Life in Balance

Through this online art blog/gallery we can encourage, inspire and share hope with one another…We invite who you to share your “NAPS” (News, Art ,Poetry, Songs) or inspirations. Email info@edoyr.com if you would like to share inspirations. Please note we can not post advice with regards to nutrition and exercise.


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Staying true to yourself

Jada Pinkett-Smith backs up her daughter Willow Smith‘s decision to cut her hair even though society thinks otherwise.

In the article, Jada states:

“The question why I would LET Willow cut her hair. First the LET must be challenged. This is a world where women, girls are constantly reminded that they don’t belong to themselves; that their bodies are not their own, nor their power or self determination.

“I made a promise to endow my little girl with the power to always know that her body, spirit and her mind are HER domain,” the actress continued. “Willow cut her hair because her beauty, her value, her worth is not measured by the length of her hair. It’s also a statement that claims that even little girls have the RIGHT to own themselves and should not be a slave to even their mother’s deepest insecurities, hopes and desires. Even little girls should not be a slave to the preconceived ideas of what a culture believes a little girl should be.”

I wish every girl in our world had someone close to them remind them that we should be listening to our heart instead of what the world may be dictating to us.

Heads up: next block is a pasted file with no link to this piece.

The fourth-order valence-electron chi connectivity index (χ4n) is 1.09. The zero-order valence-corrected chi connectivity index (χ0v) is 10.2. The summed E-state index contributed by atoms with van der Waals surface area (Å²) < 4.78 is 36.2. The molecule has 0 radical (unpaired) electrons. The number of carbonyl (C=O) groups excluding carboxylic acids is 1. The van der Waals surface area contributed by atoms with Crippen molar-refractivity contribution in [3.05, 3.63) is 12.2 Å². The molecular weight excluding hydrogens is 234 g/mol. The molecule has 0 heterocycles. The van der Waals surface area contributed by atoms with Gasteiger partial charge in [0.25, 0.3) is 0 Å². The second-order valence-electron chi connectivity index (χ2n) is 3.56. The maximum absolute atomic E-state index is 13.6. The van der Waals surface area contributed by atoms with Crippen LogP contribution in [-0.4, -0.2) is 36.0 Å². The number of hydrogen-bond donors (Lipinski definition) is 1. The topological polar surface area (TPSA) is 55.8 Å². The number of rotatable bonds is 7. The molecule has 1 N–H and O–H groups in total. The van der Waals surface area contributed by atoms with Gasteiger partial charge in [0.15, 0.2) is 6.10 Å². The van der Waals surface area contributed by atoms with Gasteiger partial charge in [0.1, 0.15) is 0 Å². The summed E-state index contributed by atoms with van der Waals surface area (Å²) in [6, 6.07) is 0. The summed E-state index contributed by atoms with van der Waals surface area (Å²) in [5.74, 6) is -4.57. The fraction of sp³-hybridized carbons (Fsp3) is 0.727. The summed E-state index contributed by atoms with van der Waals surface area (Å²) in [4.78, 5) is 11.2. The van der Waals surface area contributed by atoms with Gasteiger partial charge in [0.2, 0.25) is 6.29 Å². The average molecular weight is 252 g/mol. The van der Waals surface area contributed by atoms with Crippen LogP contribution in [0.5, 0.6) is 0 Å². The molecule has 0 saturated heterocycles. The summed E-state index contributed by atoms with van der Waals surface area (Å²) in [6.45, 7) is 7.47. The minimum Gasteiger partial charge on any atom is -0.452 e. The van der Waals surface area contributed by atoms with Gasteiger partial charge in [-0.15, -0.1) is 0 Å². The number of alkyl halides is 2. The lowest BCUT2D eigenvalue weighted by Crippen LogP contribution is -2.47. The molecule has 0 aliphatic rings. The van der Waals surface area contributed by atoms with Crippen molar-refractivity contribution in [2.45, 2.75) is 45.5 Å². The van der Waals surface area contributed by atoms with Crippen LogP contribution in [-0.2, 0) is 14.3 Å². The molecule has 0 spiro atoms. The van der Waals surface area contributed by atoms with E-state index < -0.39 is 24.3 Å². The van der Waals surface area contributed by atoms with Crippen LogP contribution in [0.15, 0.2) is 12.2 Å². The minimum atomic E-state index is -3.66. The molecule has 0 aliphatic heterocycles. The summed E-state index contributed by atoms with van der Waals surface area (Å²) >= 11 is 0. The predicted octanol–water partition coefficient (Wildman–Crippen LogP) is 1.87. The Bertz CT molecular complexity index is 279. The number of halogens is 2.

Thanks again to Leviana for this lead!


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Advertisements could prevent us from living “Life in Balance”

EDOYR honours “Life in Balance.” We believe it. We live it. We love it. But, we also live in a world where the term “balance” is often ignored.
The other morning I was watching Food Network Canada’s Chef at Home starring Michael Smith, one of Canada’s best-known chefs, before leaving for the office. The volume was on low, but I could still see what Smith was making. Right after Smith put what appeared to be a loaf of honey oat bread into the oven, this commercial came on.
This Atkins Diet commercial introduces Cheryl Lynn Wolf, the 2012 Success Story Superstar Winner, and then describes all the foods dieters can eat to find a perfect balance between carbohydrates. In other words, the commercial tells its audience that if they go the Atkins way, they can be just like Cheryl.
The selling point: You can get your free Atkins Quick-Start Kit by following the directions provided in the advertisement. What that really means: If you apply for a free start kit, you could be just like Cheryl.